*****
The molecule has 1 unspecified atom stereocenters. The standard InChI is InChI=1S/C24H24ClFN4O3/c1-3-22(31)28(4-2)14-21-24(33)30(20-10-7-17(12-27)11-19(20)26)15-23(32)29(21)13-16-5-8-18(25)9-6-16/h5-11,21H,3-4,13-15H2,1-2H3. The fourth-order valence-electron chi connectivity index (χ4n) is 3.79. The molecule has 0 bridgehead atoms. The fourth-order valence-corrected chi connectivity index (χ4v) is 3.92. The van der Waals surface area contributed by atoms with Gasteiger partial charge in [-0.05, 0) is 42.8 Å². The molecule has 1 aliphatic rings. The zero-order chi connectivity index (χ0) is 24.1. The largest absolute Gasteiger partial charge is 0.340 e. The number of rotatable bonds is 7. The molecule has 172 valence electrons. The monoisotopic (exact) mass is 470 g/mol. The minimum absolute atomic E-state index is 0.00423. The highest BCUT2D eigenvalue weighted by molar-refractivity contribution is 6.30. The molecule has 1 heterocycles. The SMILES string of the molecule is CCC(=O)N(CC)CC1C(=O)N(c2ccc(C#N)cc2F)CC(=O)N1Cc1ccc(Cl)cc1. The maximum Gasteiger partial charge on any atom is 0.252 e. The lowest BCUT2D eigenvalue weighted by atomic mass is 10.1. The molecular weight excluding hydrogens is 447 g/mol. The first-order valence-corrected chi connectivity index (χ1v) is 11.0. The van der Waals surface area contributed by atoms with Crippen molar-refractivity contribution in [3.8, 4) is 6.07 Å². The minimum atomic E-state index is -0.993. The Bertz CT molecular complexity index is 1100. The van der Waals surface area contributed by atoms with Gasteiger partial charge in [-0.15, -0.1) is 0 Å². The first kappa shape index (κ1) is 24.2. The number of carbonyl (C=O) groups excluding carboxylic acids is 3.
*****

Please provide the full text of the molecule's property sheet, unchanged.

The molecule has 1 unspecified atom stereocenters. The standard InChI is InChI=1S/C24H24ClFN4O3/c1-3-22(31)28(4-2)14-21-24(33)30(20-10-7-17(12-27)11-19(20)26)15-23(32)29(21)13-16-5-8-18(25)9-6-16/h5-11,21H,3-4,13-15H2,1-2H3. The fourth-order valence-electron chi connectivity index (χ4n) is 3.79. The molecule has 0 bridgehead atoms. The fourth-order valence-corrected chi connectivity index (χ4v) is 3.92. The van der Waals surface area contributed by atoms with Gasteiger partial charge in [-0.05, 0) is 42.8 Å². The molecule has 1 aliphatic rings. The zero-order chi connectivity index (χ0) is 24.1. The largest absolute Gasteiger partial charge is 0.340 e. The number of rotatable bonds is 7. The molecule has 172 valence electrons. The monoisotopic (exact) mass is 470 g/mol. The minimum absolute atomic E-state index is 0.00423. The highest BCUT2D eigenvalue weighted by molar-refractivity contribution is 6.30. The molecule has 1 heterocycles. The SMILES string of the molecule is CCC(=O)N(CC)CC1C(=O)N(c2ccc(C#N)cc2F)CC(=O)N1Cc1ccc(Cl)cc1. The maximum Gasteiger partial charge on any atom is 0.252 e. The lowest BCUT2D eigenvalue weighted by atomic mass is 10.1. The molecular weight excluding hydrogens is 447 g/mol. The first-order valence-corrected chi connectivity index (χ1v) is 11.0. The van der Waals surface area contributed by atoms with Crippen molar-refractivity contribution in [3.8, 4) is 6.07 Å². The minimum atomic E-state index is -0.993. The Bertz CT molecular complexity index is 1100. The van der Waals surface area contributed by atoms with Gasteiger partial charge in [-0.15, -0.1) is 0 Å². The first kappa shape index (κ1) is 24.2. The number of carbonyl (C=O) groups excluding carboxylic acids is 3.